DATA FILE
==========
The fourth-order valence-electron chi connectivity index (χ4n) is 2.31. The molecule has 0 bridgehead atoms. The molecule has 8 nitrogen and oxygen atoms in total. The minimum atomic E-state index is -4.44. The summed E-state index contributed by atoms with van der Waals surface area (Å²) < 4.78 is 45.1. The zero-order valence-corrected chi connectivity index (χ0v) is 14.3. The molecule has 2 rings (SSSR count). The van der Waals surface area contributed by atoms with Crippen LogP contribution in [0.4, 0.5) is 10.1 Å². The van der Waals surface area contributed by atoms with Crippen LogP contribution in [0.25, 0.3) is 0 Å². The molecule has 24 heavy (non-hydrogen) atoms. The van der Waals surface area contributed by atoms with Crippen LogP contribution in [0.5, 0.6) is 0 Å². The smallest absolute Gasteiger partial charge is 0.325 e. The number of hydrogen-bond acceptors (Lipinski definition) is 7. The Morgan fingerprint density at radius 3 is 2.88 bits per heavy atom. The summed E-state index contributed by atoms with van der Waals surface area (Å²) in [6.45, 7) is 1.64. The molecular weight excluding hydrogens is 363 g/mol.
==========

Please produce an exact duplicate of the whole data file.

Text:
The fourth-order valence-electron chi connectivity index (χ4n) is 2.31. The molecule has 0 bridgehead atoms. The molecule has 8 nitrogen and oxygen atoms in total. The minimum atomic E-state index is -4.44. The summed E-state index contributed by atoms with van der Waals surface area (Å²) < 4.78 is 45.1. The zero-order valence-corrected chi connectivity index (χ0v) is 14.3. The molecule has 2 rings (SSSR count). The van der Waals surface area contributed by atoms with Crippen LogP contribution in [0.4, 0.5) is 10.1 Å². The van der Waals surface area contributed by atoms with Crippen LogP contribution in [0.25, 0.3) is 0 Å². The molecule has 24 heavy (non-hydrogen) atoms. The van der Waals surface area contributed by atoms with Crippen LogP contribution in [0.5, 0.6) is 0 Å². The smallest absolute Gasteiger partial charge is 0.325 e. The number of hydrogen-bond acceptors (Lipinski definition) is 7. The Morgan fingerprint density at radius 3 is 2.88 bits per heavy atom. The summed E-state index contributed by atoms with van der Waals surface area (Å²) in [6.45, 7) is 1.64. The molecular weight excluding hydrogens is 363 g/mol.